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Coronavirus Impact and Assurance: Yes! We are still open for business!

As you are all aware, we are currently facing unique challenges due to the Coronavirus. While this is a serious crisis, it is important to keep it in perspective, and not allow it to prevent us from going about our business. We want to assure all of our clients that this office is prepared to serve your needs, regardless of what happens and how the virus affects Minnesota. In an effort to keep the office safe, we have stepped up prevention and sanitation measures in hopes to prevent disease transmission.

Because we are a paperless office, our entire staff is prepared to work from home if necessary. No matter what happens, we will continue to provide our clients with the highest quality legal services. For any clients who are not comfortable leaving their homes, we can handle any appointments remotely via phone, FaceTime, Skype, Zoom , and can transfer any documents to you electronically or by mail, if that is your preference.

Please rest assured, we will continue to take care of your legal needs in this challenging time, and your safety is our highest priority.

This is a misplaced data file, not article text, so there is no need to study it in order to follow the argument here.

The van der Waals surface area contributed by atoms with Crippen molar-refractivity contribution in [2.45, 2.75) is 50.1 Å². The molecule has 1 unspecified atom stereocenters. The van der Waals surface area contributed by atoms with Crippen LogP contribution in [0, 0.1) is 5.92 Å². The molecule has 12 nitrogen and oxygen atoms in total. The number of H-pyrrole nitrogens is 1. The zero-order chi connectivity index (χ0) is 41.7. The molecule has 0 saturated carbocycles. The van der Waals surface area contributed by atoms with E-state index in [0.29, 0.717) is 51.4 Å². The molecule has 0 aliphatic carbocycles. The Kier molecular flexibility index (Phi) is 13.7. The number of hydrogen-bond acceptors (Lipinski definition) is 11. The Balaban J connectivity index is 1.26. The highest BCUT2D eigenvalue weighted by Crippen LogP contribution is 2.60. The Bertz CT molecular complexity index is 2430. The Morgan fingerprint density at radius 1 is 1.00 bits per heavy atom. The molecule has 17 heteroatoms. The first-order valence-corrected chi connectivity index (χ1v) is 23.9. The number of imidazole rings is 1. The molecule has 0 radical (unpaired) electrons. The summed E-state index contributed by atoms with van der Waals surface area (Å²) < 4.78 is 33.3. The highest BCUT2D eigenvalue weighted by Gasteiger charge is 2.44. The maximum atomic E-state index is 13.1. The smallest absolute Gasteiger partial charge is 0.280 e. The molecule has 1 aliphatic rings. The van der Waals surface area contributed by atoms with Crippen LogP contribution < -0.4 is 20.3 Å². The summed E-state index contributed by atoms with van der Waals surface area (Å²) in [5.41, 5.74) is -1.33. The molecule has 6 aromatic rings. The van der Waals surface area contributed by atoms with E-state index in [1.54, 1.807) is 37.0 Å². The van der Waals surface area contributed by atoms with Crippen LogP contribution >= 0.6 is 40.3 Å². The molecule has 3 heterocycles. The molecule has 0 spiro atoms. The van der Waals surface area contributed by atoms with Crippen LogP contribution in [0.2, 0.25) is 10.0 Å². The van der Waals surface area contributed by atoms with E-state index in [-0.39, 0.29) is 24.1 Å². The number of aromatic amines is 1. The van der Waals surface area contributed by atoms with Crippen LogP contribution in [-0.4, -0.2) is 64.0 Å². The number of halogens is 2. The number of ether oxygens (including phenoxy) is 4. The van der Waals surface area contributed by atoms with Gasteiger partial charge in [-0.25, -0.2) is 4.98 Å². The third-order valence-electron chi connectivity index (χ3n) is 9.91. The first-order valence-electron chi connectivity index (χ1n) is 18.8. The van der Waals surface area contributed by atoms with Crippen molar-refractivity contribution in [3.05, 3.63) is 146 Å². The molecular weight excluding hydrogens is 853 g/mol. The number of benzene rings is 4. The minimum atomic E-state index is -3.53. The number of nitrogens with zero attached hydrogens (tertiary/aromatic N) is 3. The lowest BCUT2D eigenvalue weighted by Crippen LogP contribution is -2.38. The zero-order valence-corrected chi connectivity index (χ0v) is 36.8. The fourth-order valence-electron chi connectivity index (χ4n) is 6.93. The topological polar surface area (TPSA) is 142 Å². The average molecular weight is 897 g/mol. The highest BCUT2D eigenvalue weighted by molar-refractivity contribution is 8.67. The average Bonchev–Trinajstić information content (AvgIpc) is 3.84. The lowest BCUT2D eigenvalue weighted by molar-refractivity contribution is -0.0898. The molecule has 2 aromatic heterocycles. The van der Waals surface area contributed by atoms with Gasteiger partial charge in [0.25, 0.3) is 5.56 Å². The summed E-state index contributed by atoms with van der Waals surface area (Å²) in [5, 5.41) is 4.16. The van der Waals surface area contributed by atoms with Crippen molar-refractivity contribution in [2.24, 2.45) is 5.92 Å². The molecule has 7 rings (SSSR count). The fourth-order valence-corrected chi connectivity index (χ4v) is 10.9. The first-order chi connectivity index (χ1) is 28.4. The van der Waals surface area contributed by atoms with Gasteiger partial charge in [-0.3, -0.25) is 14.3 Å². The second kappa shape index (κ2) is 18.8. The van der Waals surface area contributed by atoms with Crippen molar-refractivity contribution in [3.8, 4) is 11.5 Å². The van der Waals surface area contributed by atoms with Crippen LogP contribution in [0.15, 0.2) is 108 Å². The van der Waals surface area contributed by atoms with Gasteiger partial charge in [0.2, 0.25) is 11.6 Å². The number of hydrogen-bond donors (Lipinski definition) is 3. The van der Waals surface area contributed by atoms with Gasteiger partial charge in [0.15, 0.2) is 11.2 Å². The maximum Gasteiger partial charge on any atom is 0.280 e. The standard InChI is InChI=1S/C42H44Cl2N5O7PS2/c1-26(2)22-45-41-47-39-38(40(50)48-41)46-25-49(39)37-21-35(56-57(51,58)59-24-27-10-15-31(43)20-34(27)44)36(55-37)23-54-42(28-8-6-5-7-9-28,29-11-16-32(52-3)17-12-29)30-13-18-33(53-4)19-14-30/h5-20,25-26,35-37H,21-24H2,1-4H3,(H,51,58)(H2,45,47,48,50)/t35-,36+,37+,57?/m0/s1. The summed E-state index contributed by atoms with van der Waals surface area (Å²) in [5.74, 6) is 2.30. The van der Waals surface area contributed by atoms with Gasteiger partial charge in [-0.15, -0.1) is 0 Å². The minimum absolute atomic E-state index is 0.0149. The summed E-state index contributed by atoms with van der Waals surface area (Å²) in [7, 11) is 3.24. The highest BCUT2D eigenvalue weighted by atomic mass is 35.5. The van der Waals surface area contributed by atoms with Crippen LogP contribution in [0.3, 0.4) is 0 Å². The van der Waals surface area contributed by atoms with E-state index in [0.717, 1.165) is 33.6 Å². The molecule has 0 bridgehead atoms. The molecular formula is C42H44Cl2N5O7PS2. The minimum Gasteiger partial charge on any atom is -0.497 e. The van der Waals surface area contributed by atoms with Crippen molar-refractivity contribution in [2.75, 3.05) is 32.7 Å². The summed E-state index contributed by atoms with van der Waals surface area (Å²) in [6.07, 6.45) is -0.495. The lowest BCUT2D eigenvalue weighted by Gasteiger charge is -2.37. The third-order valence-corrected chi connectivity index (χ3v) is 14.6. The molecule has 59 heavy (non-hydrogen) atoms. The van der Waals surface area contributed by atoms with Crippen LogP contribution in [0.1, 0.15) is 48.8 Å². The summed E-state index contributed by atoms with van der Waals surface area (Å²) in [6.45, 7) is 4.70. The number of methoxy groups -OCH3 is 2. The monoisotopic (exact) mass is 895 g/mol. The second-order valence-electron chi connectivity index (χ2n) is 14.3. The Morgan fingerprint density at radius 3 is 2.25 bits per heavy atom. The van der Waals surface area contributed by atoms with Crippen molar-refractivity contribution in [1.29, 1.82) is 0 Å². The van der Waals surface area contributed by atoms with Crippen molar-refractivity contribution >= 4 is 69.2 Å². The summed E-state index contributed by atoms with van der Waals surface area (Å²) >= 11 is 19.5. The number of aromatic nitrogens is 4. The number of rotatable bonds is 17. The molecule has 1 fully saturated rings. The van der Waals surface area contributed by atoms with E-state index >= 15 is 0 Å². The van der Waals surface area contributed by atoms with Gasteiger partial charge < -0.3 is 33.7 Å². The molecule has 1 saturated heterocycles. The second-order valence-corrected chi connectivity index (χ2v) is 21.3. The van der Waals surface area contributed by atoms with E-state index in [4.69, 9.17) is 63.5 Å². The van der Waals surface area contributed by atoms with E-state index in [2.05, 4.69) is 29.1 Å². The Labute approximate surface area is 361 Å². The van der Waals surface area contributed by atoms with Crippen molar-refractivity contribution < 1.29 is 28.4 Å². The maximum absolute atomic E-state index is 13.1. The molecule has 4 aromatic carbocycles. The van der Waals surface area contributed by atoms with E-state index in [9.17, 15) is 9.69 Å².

Please see our blog for more info on pandemic response.

Can I keep my house after Chapter 7?

| Oct 13, 2020 | Bankruptcy

If you are considering or going through bankruptcy, it is important to separate the truth from fiction. There are many rumors associated with bankruptcy, particularly Chapter 7 bankruptcy.

Chapter 7 bankruptcy is the most common variety of personal bankruptcy filed in the United States. Since Chapter 7 bankruptcy involves liquidating your assets, you may worry that you will lose your home if you file. However, according to FindLaw, in many cases you can keep your home after a Chapter 7 bankruptcy if your property has negative equity.

Why would creditors take my home as part of a Chapter 7 bankruptcy?

When it comes to personal bankruptcy, the most commonly filed Chapters are 7 and 13. Typically, if you have an income below a certain threshold, you will file for Chapter 7. Part of the process of a Chapter 7 bankruptcy involves going through your assets and seeing what you can sell off, or “liquidate,” to pay back your creditors as much as possible.

One of your biggest assets is your home. In certain circumstances, the courts may require you to liquidate your home to pay back your creditors. However, if your equity is negative the courts will find your home exempt from liquidation.

What is “negative equity?”

Equity is what you get when you take the current market value of a property and subtract the amount of the mortgage you have on the property. In the majority of cases, persons filing Chapter 7 bankruptcy have negative equity. This means that many people get to keep their homes.

However, in certain circumstances it may be beneficial for you to “walk away” from the mortgage, particularly if you cannot pay it. Filing bankruptcy is one of the few times you can do this with no further legal repercussions.